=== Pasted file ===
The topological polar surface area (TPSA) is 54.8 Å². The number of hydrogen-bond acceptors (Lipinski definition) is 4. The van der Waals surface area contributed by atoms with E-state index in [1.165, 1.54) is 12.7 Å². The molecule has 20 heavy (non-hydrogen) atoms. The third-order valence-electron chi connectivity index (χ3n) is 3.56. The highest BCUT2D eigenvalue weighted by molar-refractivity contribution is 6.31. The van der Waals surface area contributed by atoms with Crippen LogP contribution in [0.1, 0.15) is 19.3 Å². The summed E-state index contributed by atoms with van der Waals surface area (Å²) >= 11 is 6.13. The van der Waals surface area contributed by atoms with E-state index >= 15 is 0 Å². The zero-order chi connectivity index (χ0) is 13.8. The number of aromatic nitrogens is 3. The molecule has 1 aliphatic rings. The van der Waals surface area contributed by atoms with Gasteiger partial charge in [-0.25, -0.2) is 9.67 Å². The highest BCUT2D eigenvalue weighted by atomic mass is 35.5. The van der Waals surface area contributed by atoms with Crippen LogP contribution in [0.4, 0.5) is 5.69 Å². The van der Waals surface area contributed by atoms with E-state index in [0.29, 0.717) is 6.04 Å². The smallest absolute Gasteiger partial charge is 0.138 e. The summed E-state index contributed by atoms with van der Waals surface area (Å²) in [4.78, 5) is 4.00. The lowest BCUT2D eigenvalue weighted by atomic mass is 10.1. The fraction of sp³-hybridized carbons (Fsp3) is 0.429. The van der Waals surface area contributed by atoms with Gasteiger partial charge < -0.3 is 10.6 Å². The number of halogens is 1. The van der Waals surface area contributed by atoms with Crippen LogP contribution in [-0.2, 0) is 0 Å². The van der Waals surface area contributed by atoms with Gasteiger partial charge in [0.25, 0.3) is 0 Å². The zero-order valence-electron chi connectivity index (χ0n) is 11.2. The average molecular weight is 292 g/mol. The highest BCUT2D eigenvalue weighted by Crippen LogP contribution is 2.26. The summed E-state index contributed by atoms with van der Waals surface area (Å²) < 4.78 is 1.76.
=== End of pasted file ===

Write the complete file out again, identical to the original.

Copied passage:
The topological polar surface area (TPSA) is 54.8 Å². The number of hydrogen-bond acceptors (Lipinski definition) is 4. The van der Waals surface area contributed by atoms with E-state index in [1.165, 1.54) is 12.7 Å². The molecule has 20 heavy (non-hydrogen) atoms. The third-order valence-electron chi connectivity index (χ3n) is 3.56. The highest BCUT2D eigenvalue weighted by molar-refractivity contribution is 6.31. The van der Waals surface area contributed by atoms with Crippen LogP contribution in [0.1, 0.15) is 19.3 Å². The summed E-state index contributed by atoms with van der Waals surface area (Å²) >= 11 is 6.13. The van der Waals surface area contributed by atoms with E-state index >= 15 is 0 Å². The zero-order chi connectivity index (χ0) is 13.8. The number of aromatic nitrogens is 3. The molecule has 1 aliphatic rings. The van der Waals surface area contributed by atoms with Gasteiger partial charge in [-0.25, -0.2) is 9.67 Å². The highest BCUT2D eigenvalue weighted by atomic mass is 35.5. The van der Waals surface area contributed by atoms with Crippen LogP contribution in [0.4, 0.5) is 5.69 Å². The van der Waals surface area contributed by atoms with E-state index in [0.29, 0.717) is 6.04 Å². The smallest absolute Gasteiger partial charge is 0.138 e. The summed E-state index contributed by atoms with van der Waals surface area (Å²) in [4.78, 5) is 4.00. The lowest BCUT2D eigenvalue weighted by atomic mass is 10.1. The fraction of sp³-hybridized carbons (Fsp3) is 0.429. The van der Waals surface area contributed by atoms with Gasteiger partial charge < -0.3 is 10.6 Å². The number of halogens is 1. The van der Waals surface area contributed by atoms with Crippen LogP contribution in [-0.2, 0) is 0 Å². The van der Waals surface area contributed by atoms with Gasteiger partial charge in [0.25, 0.3) is 0 Å². The zero-order valence-electron chi connectivity index (χ0n) is 11.2. The average molecular weight is 292 g/mol. The highest BCUT2D eigenvalue weighted by Crippen LogP contribution is 2.26. The summed E-state index contributed by atoms with van der Waals surface area (Å²) < 4.78 is 1.76.